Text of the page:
All concur except Whalen, P.J., who dissents and votes to grant the petition in part and annul the determination in accordance with the following memorandum: I respectfully dissent because I agree with petitioner that the Hearing Officer erred in denying its requests for an adjournment to enable it to prepare for the hearing. At the hearing, petitioner's witnesses expressed concerns that a community residential facility for the developmentally disabled at the proposed site, which is on a steep hill, could create traffic and waste disposal problems. In her decision, respondent's Acting Commissioner recognized those concerns as "important, " but rejected them as speculative and conjectural absent "evidence such as septic or traffic studies to indicate that the proposed residence would detrimentally alter the nature and character of the neighborhood." Although the decision whether to grant an adjournment is a matter of discretion (see Matter of Estafanous v New York City Envtl. Control Bd., 136 A.D.3d 906, 907 [2d Dept 2016]; Redd v Juarbe, 124 A.D.3d 1274, 1276 [4th Dept 2015]), I conclude that the denial of petitioner's requests was an abuse of discretion that may well have deprived petitioner of the opportunity to obtain the evidence it needed to prove its case.

         Petitioner requested an adjournment well before the hearing date (cf. Matter of A & U Auto Repair v New York State Dept. of Motor Vehs., 135 A.D.3d 856, 857 [2d Dept 2016]), and identified its grounds for an adjournment as a need to prepare its case and a need to consider hiring outside counsel in view of other obligations on the part of its Town Attorney. In my view, the basis for petitioner's requests was reasonable, and its need for an adjournment "did not result from [a] failure to exercise due diligence" (Stevens v Auburn Mem. Hosp., 286 A.D.2d 965, 966 [4th Dept 2001]; cf. Park Lane N. Owners, Inc. v Gengo, 151 A.D.3d 874, 875-876 [2d Dept 2017]). The majority's conclusion that petitioner had ample time to prepare for the hearing presumes that petitioner should have started to prepare upon receipt of notice from the sponsoring agency that the site had been selected. One of the purposes of Mental Hygiene Law § 41.34, however, is "to encourage a process of joint discussion and accommodation between the providers of care and services to the mentally disabled and representatives of the community" (Matter of Jennings v New York State Off. of Mental Health, 90 N.Y.2d 227, 240 [1997] [internal quotation marks omitted]), and here discussions between petitioner's representatives and the sponsoring agency took place during the period after the site selection notice and before the sponsoring agency's request for a hearing, which was made just over a month prior to the hearing. Under the circumstances, I agree with petitioner that it was not obligated to spend time and money preparing for a hearing before the sponsoring agency actually requested one. Moreover, petitioner's traffic and waste disposal concerns appear to be legitimate, and in my view they are relevant to the issue whether the proposed facility would substantially alter the nature and character of the area (see Matter of Town of Bedford v State of New York Off. of Mental Retardation & Dev. Disabilities, 144 A.D.2d 473, 474 [2d Dept 1988]; see generally § 41.34 [c] [5]; Jennings, 90 N.Y.2d at 240-241).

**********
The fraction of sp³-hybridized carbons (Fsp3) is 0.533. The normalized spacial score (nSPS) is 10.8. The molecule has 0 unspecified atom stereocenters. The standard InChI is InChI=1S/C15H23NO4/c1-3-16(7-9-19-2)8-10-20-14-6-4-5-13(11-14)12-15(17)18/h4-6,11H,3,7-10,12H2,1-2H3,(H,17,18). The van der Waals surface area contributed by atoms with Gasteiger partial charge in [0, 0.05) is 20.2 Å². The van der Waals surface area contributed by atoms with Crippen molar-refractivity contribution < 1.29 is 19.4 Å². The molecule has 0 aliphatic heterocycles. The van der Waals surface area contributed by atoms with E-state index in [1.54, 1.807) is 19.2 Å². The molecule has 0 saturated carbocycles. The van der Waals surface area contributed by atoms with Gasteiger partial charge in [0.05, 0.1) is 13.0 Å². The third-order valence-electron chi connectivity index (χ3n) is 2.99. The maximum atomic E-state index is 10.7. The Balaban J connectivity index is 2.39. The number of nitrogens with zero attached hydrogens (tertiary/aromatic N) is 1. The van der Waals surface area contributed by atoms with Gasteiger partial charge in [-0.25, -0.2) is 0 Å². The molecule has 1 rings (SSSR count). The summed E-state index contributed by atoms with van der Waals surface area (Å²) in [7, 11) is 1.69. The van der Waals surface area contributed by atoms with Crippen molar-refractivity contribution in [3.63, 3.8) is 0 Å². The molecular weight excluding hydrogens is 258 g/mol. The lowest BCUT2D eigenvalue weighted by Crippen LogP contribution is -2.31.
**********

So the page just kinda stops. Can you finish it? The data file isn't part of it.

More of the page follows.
Inasmuch as petitioner offered substantial reasons in support of its requests for an adjournment and there was no compelling reason to deny the requests, I conclude that the Hearing Officer abused her discretion in denying them (see Matter of Messina v Bellmore Fire Dist. Commn., Bd. of Fire Commrs., 242 A.D.2d 631, 633 [2d Dept 1997]; see generally Chamberlain v Dundon [appeal No. 2], 61 A.D.3d 1378, 1379 [4th Dept 2009]; Matter of Treger, 251 A.D.2d 1067, 1067 [4th Dept 1998]). I would therefore annul the challenged determination and remit ...


Buy This Entire Record For $7.95

Download the entire decision to receive the complete text, official citation,
docket number, dissents and concurrences, and footnotes for this case.

Learn more about what you receive with purchase of this case.